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Good news of great joy for shepherds, cab drivers

Taiwan cabbie offers up sermon notes

by the Rev. John McCall, mission co-worker in Taiwan

PC(USA) mission co-worker the Rev. John McCall speaks with students in Taiwan. (Contributed photo)

Luke 2:8-18

In that region there were shepherds living in the fields, keeping watch over their flock by night. Then an angel of the Lord stood before them, and the glory of the Lord shone around them, and they were terrified. 10 But the angel said to them, “Do not be afraid; for see — I am bringing you good news of great joy for all the people: 11 to you is born this day in the city of David a Savior, who is the Messiah, the Lord. 12 This will be a sign for you: you will find a child wrapped in bands of cloth and lying in a manger.” 13 And suddenly there was with the angel a multitude of the heavenly host, praising God and saying,

14 “Glory to God in the highest heaven,
    and on earth peace among those whom he favors!”

15 When the angels had left them and gone into heaven, the shepherds said to one another, “Let us go now to Bethlehem and see this thing that has taken place, which the Lord has made known to us.” 16 So they went with haste and found Mary and Joseph, and the child lying in the manger. 17 When they saw this, they made known what had been told them about this child; 18 and all who heard it were amazed at what the shepherds told them.

I was in a cab headed to the high-speed rail station, on my way to preach at a Taiwanese wedding. While the groom is a Christian, he had told me that his parents were not. The vocabulary we use in Taiwan, when preaching to Christians, can often be language that non-Christians don’t understand. As soon I got into the cab, I saw that the cab driver, Mr. Jwang, had a small statue of Buddha on his dashboard. So, I thought to myself, it might be good if Mr. Jwang could listen to my sermon and tell me which parts he did not understand. That way I would be sure that the groom’s family was able to understand.

So, I explained to Mr. Jwang and asked if he would he be willing to listen to my sermon and tell me if there were parts he did not understand. Over the years the Taiwanese people have helped me in many ways, and most of the time they are very obliging. Mr. Jwang replied, “Sure.” Driving all day could get boring, I thought, so perhaps hearing an American use Mandarin to preach a sermon might actually be interesting.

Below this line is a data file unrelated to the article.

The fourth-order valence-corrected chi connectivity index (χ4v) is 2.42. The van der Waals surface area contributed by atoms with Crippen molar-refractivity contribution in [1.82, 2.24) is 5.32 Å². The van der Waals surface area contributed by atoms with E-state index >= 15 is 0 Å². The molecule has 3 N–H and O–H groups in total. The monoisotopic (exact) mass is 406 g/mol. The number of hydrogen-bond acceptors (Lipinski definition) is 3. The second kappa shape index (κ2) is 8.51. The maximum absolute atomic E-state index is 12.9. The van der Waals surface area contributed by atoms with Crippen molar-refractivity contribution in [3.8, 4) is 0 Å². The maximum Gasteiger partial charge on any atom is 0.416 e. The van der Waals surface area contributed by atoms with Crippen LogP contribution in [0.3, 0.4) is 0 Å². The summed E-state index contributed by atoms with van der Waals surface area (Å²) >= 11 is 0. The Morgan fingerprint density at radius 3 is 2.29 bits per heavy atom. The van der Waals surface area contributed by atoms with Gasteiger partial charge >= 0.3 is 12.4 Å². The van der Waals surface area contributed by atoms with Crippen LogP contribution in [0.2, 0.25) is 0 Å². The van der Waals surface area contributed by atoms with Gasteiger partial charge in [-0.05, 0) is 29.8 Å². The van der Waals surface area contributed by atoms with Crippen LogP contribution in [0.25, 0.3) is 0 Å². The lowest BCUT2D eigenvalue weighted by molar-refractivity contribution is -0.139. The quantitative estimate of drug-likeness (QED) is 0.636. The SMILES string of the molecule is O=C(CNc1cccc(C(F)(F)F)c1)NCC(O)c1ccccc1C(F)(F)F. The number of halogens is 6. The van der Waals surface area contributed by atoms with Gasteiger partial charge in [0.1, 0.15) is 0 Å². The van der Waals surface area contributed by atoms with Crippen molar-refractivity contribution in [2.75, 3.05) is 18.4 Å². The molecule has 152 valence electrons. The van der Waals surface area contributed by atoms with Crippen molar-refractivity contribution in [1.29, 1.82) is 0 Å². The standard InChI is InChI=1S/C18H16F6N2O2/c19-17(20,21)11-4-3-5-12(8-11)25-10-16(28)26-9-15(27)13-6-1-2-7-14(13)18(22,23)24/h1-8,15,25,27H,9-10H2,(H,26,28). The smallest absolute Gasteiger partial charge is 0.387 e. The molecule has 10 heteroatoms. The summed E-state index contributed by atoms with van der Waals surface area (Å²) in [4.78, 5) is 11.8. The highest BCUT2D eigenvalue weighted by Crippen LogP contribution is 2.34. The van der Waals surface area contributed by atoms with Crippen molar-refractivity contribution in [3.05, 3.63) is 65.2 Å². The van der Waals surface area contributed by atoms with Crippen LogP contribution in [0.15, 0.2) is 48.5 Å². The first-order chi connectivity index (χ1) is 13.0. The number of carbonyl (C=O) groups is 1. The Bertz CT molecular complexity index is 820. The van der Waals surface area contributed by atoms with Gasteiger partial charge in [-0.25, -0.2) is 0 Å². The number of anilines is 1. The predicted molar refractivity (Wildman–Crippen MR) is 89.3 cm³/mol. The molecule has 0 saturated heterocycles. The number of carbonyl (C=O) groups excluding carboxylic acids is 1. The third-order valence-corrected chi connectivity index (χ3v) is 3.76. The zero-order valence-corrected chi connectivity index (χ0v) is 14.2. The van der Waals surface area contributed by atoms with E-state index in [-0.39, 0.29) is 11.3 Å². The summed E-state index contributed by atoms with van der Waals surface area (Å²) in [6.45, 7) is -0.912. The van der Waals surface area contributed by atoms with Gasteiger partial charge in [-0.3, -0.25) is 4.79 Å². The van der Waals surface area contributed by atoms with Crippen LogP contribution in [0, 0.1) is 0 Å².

In the half-hour cab ride, I shared my wedding sermon with Mr. Jwang, and he patiently listened. He stopped me when I said something that he didn’t understand. When we got to the train station, I thanked him for his willingness to help. And he replied in polite Taiwanese fashion, “Your sermon really moved me!”

As we said goodbye, I wondered if my wedding sermon had indeed touched Mr. Jwang’s heart or if he was just being polite. Then my attention turned to other cab drivers waiting for fares, playing mahjong, a kind of Taiwanese checkers, while they wait. It occurred to me that on that first Christmas, the angels came to unlikely folks tending their sheep. Shepherds were people without status, with a lot of time on their hands. If Christ was born in Taiwan this year, the angels might just appear in front of the high-speed rail station to these waiting cab drivers. “Glory to God in the highest heaven, and on earth peace among those whom God favors.”

Originally the groom’s father didn’t want to attend his son’s wedding in a Christian church. But because he loves his son, he finally was willing to attend. I noticed that when his son said words of thanks and blessing to his parents as part of the wedding service, that his father got very emotional.

This Christmas I give thanks for the privilege of living in this land of Taiwan. Each day I am blessed by folks like Mr. Jwang and the groom’s father. And I know that the good news that came on that Christmas morning, in the form of Jesus, is also meant for the people like them. Good news of great joy to all people. May that good news fill your days and your lives as Jesus moves into our neighborhoods.

This article is from the December World Mission e-newsletter, published the third Thursday of each month. Subscriptions are free. Sign up at

Support the ministry of John McCall in Taiwan. Make an online gift or make check payable to Presbyterian Church (U.S.A.) and designate fund E200487 in the memo line. Mail checks to Presbyterian Church (U.S.A.), P.O. Box 643700, Pittsburgh, PA 15264.

Creative_Commons-BYNCNDYou may freely reuse and distribute this article in its entirety for non-commercial purposes in any medium. Please include author attribution, photography credits, and a link to the original article. This work is licensed under a Creative Commons Attribution-NonCommercial-NoDeratives 4.0 International License.

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